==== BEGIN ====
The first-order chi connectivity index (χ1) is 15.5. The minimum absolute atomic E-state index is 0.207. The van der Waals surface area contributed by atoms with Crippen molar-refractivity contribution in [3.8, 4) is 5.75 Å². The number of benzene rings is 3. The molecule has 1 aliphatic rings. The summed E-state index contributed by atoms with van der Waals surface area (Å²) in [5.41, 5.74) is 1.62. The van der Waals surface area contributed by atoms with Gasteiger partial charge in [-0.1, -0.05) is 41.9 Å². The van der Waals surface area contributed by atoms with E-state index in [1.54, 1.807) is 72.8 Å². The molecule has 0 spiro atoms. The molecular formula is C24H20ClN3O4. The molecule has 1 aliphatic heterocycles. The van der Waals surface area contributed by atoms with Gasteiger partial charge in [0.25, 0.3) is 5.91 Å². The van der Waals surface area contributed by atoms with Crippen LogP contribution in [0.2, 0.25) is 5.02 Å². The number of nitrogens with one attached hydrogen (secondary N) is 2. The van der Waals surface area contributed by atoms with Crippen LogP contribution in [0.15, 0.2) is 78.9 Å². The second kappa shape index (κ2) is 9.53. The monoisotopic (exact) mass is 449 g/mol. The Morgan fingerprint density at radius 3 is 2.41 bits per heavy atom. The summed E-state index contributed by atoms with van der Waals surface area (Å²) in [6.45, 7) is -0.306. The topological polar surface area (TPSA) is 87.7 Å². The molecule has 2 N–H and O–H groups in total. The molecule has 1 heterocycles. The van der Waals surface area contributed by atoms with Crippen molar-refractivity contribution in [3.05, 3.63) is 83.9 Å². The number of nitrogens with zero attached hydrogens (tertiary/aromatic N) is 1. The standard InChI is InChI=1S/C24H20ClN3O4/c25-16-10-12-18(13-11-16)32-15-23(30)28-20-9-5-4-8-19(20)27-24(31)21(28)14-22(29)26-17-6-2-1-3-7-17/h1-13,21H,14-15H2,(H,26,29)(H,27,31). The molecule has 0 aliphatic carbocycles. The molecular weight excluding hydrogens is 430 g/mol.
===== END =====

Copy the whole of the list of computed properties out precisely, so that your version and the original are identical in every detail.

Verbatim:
The first-order chi connectivity index (χ1) is 15.5. The minimum absolute atomic E-state index is 0.207. The van der Waals surface area contributed by atoms with Crippen molar-refractivity contribution in [3.8, 4) is 5.75 Å². The number of benzene rings is 3. The molecule has 1 aliphatic rings. The summed E-state index contributed by atoms with van der Waals surface area (Å²) in [5.41, 5.74) is 1.62. The van der Waals surface area contributed by atoms with Gasteiger partial charge in [-0.1, -0.05) is 41.9 Å². The van der Waals surface area contributed by atoms with E-state index in [1.54, 1.807) is 72.8 Å². The molecule has 0 spiro atoms. The molecular formula is C24H20ClN3O4. The molecule has 1 aliphatic heterocycles. The van der Waals surface area contributed by atoms with Gasteiger partial charge in [0.25, 0.3) is 5.91 Å². The van der Waals surface area contributed by atoms with Crippen LogP contribution in [0.2, 0.25) is 5.02 Å². The number of nitrogens with one attached hydrogen (secondary N) is 2. The van der Waals surface area contributed by atoms with Crippen LogP contribution in [0.15, 0.2) is 78.9 Å². The second kappa shape index (κ2) is 9.53. The monoisotopic (exact) mass is 449 g/mol. The Morgan fingerprint density at radius 3 is 2.41 bits per heavy atom. The summed E-state index contributed by atoms with van der Waals surface area (Å²) in [6.45, 7) is -0.306. The topological polar surface area (TPSA) is 87.7 Å². The molecule has 2 N–H and O–H groups in total. The molecule has 1 heterocycles. The van der Waals surface area contributed by atoms with Crippen molar-refractivity contribution in [3.05, 3.63) is 83.9 Å². The number of nitrogens with zero attached hydrogens (tertiary/aromatic N) is 1. The standard InChI is InChI=1S/C24H20ClN3O4/c25-16-10-12-18(13-11-16)32-15-23(30)28-20-9-5-4-8-19(20)27-24(31)21(28)14-22(29)26-17-6-2-1-3-7-17/h1-13,21H,14-15H2,(H,26,29)(H,27,31). The molecule has 0 aliphatic carbocycles. The molecular weight excluding hydrogens is 430 g/mol.